Irelands Minister for Finance and Public Expenditure and Reform, Paschal Donohoe announced that a total budget of €17 million will go towards the RHI scheme and the encouragement of greater uptake of electric vehicles as part of Ireland’s commitment to its climate change obligations.
€7 million will be allocated for the government’s long-anticipated Renewable Heat Incentive (RHI) scheme in 2018. The allocation is lower than predicted by industry representatives, but with applications only expected to open in the second half of 2018, next year will not be a full operational year for the scheme. The scheme is aimed at encouraging industrial and commercial heat users, in the Republic of Ireland, to switch to greener technologies. An RHI scheme was first considered as part of the Bioenergy strategy consultation in 2013, and included in the Draft Bioenergy Plan in 2014.
The RHI will support the replacement of fossil fuel heating systems with renewable energy systems – such as biomass boilers. The scheme will present a significant opportunity for the domestic bioenergy sector benefiting farmers, foresters and rural communities.
“It is without a doubt reasonable to convert the vehicle fleet in Iceland” is the opening sentence in Visir news media from Bjarni Már Júlíusson CEO of ON Power.
The Minister of Environment and Natural Resources Björt Ólafsdóttir recently reported that they expect to see the entire vehicle fleet converted to renewable energy by the year 2030. To be able to achieve those goals the government would have to encourage further construction of electrical power stations.
Bjarni also stated an important issue in this debate is that nearly 100% energy is derived from domestically produced renewable energy and 70-80% of the population live in specific areas.
Bjarni talks about the “devils circle”. Individuals who do not change to electrical cars because there are too few power stations in the countryside and the power stations are not in the countryside because of lack of demand. Bjarni stated that this situation needs to change.
He stated that the government needs to walk the talk when it comes to this and reassure increased capital to the energy fund. The governments needs to balance the ratio between tax collections from gas and diesel against construction of power stations. In 2016 they collected around 1,9 billion ISK meanwhile energy fund spent around 200 million ISK in constructions of powerstations. “They should spent a ceartain percentage of these tax collections on the conversion process” reports Bjarni.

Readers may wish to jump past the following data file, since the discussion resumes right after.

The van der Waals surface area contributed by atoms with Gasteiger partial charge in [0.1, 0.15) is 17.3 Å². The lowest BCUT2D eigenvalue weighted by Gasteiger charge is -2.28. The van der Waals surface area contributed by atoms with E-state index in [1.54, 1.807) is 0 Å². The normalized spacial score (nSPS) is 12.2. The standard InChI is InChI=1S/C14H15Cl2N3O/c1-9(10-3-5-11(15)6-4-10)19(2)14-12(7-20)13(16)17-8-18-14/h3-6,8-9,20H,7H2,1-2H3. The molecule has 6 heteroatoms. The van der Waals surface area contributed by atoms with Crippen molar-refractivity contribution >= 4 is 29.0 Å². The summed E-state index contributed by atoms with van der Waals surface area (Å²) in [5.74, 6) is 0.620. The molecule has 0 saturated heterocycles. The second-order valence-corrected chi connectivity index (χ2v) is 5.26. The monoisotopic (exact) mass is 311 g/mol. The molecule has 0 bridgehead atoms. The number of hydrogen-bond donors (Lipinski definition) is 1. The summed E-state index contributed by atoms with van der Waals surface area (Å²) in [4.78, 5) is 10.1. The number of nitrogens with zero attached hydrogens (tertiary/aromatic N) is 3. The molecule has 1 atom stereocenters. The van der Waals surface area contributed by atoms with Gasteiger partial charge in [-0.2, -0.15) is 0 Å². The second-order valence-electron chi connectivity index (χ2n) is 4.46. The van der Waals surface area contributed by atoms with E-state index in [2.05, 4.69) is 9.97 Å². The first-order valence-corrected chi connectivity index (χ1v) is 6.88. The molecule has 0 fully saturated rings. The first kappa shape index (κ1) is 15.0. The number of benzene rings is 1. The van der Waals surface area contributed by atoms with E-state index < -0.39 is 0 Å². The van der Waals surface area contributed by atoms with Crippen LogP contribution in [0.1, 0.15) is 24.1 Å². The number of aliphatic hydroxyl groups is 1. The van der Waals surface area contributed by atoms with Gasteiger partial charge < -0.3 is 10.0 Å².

Özur Lárusson, CEO of the automotive trade association has another view on the time of the full conversion. Too many cars have too much lifespan left and individuals not ready to throw their fossil fuel cars for an electrical one if the former still is running. He reports that too many challenges are to be solved until we are fully ready for the conversion.
The Visir Daily News article concludes on the matters that both Özur and Bjarni agree upon. They see the development towards electrical cars is fast and see great possibilities in starting conversion of the public bus and coach transport. Stræto Ltd. for example has already ordered five buses and even though they do not have as good a range on the power supply as fossil fuel equivalents, this is a certain development in the right direction. “We just need to put more power into the process” says Bjarni.
The Icelandic government will soon advertise special subsidies for business that want to install fast charging stations for electric cars. The state intends to put 67 million Icelandic krona per year, over the next three years, to increase the number of charging stations in Iceland.
It is not yet clear whether the first grants will go to setting up charging stations on Route 1 or Ring Road, the national road in Iceland, or to enhance electric car infrastructure for certain communities.
This is done to accelerate the energy exchange which is the government policy and reduce the use of fossil fuels. The electric cars adoption has long begun in Iceland and many think it´s rational that households’ second car is driven by electricity, but the shortage of fast charging stations prevents further development. The government will release their plan on increasing the number the charging station soon, says Ms. Ragnheiður Elín Árnadóttir Minister of Industry and Commerce, in an interview with the Icelandic National Broadcasting Service on 16th May. (http://www.ruv.is/frett/rikid-styrkir-fjolgun-rafhledslustodva)
“In connection with the climate summit in Paris the Icelandic government aims to achieve specific targets to reduce net emissions and one of the projects which is covered by my ministry is precisely to encourage further investment in the infrastructure for electric cars and in order to do so we set aside 67 million ikr. per year for three years ” says Ragnheiður Elín.
The grants are not just intended to set up charging stations but also for marketing and awareness campaigns. The Icelandic Energy Fund will allocate the projects but the priorities are still unclear. “We are still looking at how it´s best do this. Whether we will begin with the Ring road or certain towns remains to be seen. But we need to start this project to encourage and perhaps assist entrepreneurs and businesses to get started “.